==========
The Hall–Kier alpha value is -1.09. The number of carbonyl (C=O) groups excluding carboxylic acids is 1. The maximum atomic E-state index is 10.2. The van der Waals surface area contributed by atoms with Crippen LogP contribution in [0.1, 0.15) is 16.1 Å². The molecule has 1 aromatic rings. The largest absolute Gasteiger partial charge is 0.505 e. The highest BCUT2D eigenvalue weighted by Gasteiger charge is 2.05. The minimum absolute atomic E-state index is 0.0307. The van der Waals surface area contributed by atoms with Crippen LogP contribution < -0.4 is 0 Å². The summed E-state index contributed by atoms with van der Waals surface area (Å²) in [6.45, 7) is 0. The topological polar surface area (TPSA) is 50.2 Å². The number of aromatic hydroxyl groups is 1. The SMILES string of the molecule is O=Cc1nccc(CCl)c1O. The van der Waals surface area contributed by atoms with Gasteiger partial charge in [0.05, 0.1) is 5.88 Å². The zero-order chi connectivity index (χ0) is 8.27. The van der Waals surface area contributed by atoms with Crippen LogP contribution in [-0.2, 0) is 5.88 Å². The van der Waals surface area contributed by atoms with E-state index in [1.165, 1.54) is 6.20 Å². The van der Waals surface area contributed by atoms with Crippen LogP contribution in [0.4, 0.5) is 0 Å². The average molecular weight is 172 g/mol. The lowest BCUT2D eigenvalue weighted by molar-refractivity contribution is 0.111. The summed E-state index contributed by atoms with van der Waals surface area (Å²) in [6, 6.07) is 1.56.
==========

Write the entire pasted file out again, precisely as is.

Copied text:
The Hall–Kier alpha value is -1.09. The number of carbonyl (C=O) groups excluding carboxylic acids is 1. The maximum atomic E-state index is 10.2. The van der Waals surface area contributed by atoms with Crippen LogP contribution in [0.1, 0.15) is 16.1 Å². The molecule has 1 aromatic rings. The largest absolute Gasteiger partial charge is 0.505 e. The highest BCUT2D eigenvalue weighted by Gasteiger charge is 2.05. The minimum absolute atomic E-state index is 0.0307. The van der Waals surface area contributed by atoms with Crippen LogP contribution < -0.4 is 0 Å². The summed E-state index contributed by atoms with van der Waals surface area (Å²) in [6.45, 7) is 0. The topological polar surface area (TPSA) is 50.2 Å². The number of aromatic hydroxyl groups is 1. The SMILES string of the molecule is O=Cc1nccc(CCl)c1O. The van der Waals surface area contributed by atoms with Gasteiger partial charge in [0.05, 0.1) is 5.88 Å². The zero-order chi connectivity index (χ0) is 8.27. The van der Waals surface area contributed by atoms with Crippen LogP contribution in [-0.2, 0) is 5.88 Å². The van der Waals surface area contributed by atoms with E-state index in [1.165, 1.54) is 6.20 Å². The van der Waals surface area contributed by atoms with Crippen LogP contribution in [0.4, 0.5) is 0 Å². The average molecular weight is 172 g/mol. The lowest BCUT2D eigenvalue weighted by molar-refractivity contribution is 0.111. The summed E-state index contributed by atoms with van der Waals surface area (Å²) in [6, 6.07) is 1.56.